DEAR DR. BLONZ: I keep receiving information about oxygenated water and wanted to know your thoughts on this. Could you send me the straight scoop? -- O.S., San Diego
DEAR O.S.: Hope this doesn't burst your bubble, but there is no evidence to support any belief that oxygenated water will deliver anything more than an expensive burp. We get our oxygen by breathing, not by swallowing.
Consider that oxygen is not that soluble in water, which means that there is not going to be much of it in a serving. Any oxygen forced into the water under pressure will tend to bubble away when the container is opened and the pressure is relieved.
Next, we have the fact that this product is swallowed, not inhaled. The small amount of oxygen that ends up in your digestive system is not going to have a measurable effect on the level of oxygen being delivered to your muscles or brain via the bloodstream. Without any support for the claims being made, and the lack of scientific logic working against it, "oxygenated water" does not look like a winning concept. That being said, a hefty marketing effort always tends to entice some to make a purchase.
DEAR DR. BLONZ: What are GMPs, and how do they apply to dietary supplements? -- R.S., El Cerrito, Calif.
DEAR R.S.: GMP stands for Good Manufacturing Practices. They have been making their way to the marketplace for years on foods, and now dietary supplements. They are a rather lengthy set of government regulations including specific rules about the identity, purity, quality, strength and composition of the ingredients, along with the manufacturing, packaging and storage of the product. GMPs are concerned with the way dietary supplements are manufactured; it is important to appreciate that they have no bearing on the actual safety and effectiveness of the supplements themselves. This being said, it is about time that we can at least be assured that what's on the label is actually in the bottle, and what is in the bottle is accurately described on the label.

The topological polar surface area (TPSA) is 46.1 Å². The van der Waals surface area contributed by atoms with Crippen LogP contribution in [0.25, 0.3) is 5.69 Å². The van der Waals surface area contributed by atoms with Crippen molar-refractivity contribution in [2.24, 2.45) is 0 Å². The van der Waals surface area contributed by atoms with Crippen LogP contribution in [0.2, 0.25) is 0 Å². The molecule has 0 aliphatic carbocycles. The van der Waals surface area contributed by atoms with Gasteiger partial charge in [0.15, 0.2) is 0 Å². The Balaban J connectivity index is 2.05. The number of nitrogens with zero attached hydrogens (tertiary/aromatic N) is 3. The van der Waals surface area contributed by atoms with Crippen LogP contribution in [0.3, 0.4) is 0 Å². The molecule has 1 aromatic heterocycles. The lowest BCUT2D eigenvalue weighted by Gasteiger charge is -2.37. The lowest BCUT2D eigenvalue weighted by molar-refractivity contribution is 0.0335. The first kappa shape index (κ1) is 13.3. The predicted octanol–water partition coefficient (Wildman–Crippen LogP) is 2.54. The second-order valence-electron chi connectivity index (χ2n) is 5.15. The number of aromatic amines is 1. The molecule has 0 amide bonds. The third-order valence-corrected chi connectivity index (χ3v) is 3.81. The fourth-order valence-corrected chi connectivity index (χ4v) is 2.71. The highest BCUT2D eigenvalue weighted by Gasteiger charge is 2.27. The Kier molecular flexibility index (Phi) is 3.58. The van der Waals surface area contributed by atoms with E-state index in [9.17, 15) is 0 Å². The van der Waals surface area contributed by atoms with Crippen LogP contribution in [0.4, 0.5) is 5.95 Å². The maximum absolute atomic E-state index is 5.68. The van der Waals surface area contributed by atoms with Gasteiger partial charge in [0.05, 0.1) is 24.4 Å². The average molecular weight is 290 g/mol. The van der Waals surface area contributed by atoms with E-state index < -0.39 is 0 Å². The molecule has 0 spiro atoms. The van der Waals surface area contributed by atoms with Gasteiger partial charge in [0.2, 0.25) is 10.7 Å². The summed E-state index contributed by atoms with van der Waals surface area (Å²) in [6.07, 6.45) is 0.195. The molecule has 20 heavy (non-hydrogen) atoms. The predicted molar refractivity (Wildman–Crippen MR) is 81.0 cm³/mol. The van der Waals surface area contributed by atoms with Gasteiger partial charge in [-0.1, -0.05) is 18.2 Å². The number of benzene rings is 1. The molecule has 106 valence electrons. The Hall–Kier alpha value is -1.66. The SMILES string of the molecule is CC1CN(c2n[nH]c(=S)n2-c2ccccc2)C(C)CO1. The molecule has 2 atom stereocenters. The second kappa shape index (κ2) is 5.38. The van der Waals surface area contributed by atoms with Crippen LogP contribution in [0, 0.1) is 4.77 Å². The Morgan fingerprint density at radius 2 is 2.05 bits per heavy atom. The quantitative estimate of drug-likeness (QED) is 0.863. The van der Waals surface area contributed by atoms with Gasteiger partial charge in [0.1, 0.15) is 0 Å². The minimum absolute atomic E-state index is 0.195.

We already have GMPs for foods, food additives, pharmaceuticals and even cosmetics, but there had never been any in place for dietary supplements. I consider this to be an important consumer protection measure. Go to tinyurl.com/kyyl5v9 to view the most recent set of dietary supplement GMPs.
DEAR DR. BLONZ: Is it true that cottage cheese consumed by the elderly will leach calcium from the bones? I heard this at a discussion and am concerned because I like to have cottage cheese and fruit for lunch. -- N.N., via email
DEAR N.N.: One half-cup of low-fat (1 percent) cottage cheese contains 14 grams of protein, 1 gram of fat, 3 grams of carbohydrates and 69 milligrams of calcium. It is not a good source of calcium like other dairy products, but there is no reason to believe that cottage cheese will leach calcium from the bones of individuals -- in any age group.
Send questions to: "On Nutrition," Ed Blonz, c/o Universal Uclick, 1130 Walnut St., Kansas City, MO, 64106. Send email inquiries to email@example.com. Due to the volume of mail, personal replies cannot be provided.